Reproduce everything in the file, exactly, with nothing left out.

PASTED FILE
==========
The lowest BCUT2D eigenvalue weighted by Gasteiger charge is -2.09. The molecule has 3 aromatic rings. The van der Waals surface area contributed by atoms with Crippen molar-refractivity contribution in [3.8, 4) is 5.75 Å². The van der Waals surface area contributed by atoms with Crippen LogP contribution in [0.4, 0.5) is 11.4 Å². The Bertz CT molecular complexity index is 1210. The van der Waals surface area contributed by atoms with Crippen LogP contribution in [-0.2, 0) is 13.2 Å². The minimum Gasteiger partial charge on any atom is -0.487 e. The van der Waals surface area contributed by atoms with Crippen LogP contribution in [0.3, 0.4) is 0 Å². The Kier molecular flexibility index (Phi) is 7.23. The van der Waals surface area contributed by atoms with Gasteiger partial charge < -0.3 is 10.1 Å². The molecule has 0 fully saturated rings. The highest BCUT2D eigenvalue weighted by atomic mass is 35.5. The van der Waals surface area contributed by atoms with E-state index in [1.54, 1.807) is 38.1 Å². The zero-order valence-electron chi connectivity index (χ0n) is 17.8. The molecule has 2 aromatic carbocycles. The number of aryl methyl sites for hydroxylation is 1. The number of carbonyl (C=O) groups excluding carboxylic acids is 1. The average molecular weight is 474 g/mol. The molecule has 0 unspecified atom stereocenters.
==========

The lowest BCUT2D eigenvalue weighted by Gasteiger charge is -2.09. The molecule has 3 aromatic rings. The van der Waals surface area contributed by atoms with Crippen molar-refractivity contribution in [3.8, 4) is 5.75 Å². The van der Waals surface area contributed by atoms with Crippen LogP contribution in [0.4, 0.5) is 11.4 Å². The Bertz CT molecular complexity index is 1210. The van der Waals surface area contributed by atoms with Crippen LogP contribution in [-0.2, 0) is 13.2 Å². The minimum Gasteiger partial charge on any atom is -0.487 e. The van der Waals surface area contributed by atoms with Crippen LogP contribution in [0.3, 0.4) is 0 Å². The Kier molecular flexibility index (Phi) is 7.23. The van der Waals surface area contributed by atoms with Gasteiger partial charge < -0.3 is 10.1 Å². The molecule has 0 fully saturated rings. The highest BCUT2D eigenvalue weighted by atomic mass is 35.5. The van der Waals surface area contributed by atoms with E-state index in [1.54, 1.807) is 38.1 Å². The zero-order valence-electron chi connectivity index (χ0n) is 17.8. The molecule has 2 aromatic carbocycles. The number of aryl methyl sites for hydroxylation is 1. The number of carbonyl (C=O) groups excluding carboxylic acids is 1. The average molecular weight is 474 g/mol. The molecule has 0 unspecified atom stereocenters.